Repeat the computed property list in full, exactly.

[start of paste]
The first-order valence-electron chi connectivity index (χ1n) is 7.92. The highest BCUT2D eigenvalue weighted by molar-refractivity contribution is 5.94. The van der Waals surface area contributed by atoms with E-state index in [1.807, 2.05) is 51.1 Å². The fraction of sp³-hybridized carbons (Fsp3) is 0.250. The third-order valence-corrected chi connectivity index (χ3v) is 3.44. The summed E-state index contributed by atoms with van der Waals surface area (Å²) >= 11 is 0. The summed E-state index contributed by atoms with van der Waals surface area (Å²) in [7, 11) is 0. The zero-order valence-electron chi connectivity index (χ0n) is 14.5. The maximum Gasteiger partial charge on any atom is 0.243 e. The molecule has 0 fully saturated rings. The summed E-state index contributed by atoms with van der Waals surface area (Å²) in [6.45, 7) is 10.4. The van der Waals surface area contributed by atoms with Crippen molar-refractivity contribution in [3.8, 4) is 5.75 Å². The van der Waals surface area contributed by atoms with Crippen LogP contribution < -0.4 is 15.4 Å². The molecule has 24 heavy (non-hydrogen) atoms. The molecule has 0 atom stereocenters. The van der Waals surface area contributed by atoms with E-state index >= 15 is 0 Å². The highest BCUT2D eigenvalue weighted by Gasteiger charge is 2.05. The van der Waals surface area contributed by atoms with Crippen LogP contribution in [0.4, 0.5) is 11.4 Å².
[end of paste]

The first-order valence-electron chi connectivity index (χ1n) is 7.92. The highest BCUT2D eigenvalue weighted by molar-refractivity contribution is 5.94. The van der Waals surface area contributed by atoms with E-state index in [1.807, 2.05) is 51.1 Å². The fraction of sp³-hybridized carbons (Fsp3) is 0.250. The third-order valence-corrected chi connectivity index (χ3v) is 3.44. The summed E-state index contributed by atoms with van der Waals surface area (Å²) >= 11 is 0. The summed E-state index contributed by atoms with van der Waals surface area (Å²) in [7, 11) is 0. The zero-order valence-electron chi connectivity index (χ0n) is 14.5. The maximum Gasteiger partial charge on any atom is 0.243 e. The molecule has 0 fully saturated rings. The summed E-state index contributed by atoms with van der Waals surface area (Å²) in [6.45, 7) is 10.4. The van der Waals surface area contributed by atoms with Crippen molar-refractivity contribution in [3.8, 4) is 5.75 Å². The van der Waals surface area contributed by atoms with Crippen LogP contribution < -0.4 is 15.4 Å². The molecule has 24 heavy (non-hydrogen) atoms. The molecule has 0 atom stereocenters. The van der Waals surface area contributed by atoms with E-state index >= 15 is 0 Å². The highest BCUT2D eigenvalue weighted by Gasteiger charge is 2.05. The van der Waals surface area contributed by atoms with Crippen LogP contribution in [0.4, 0.5) is 11.4 Å².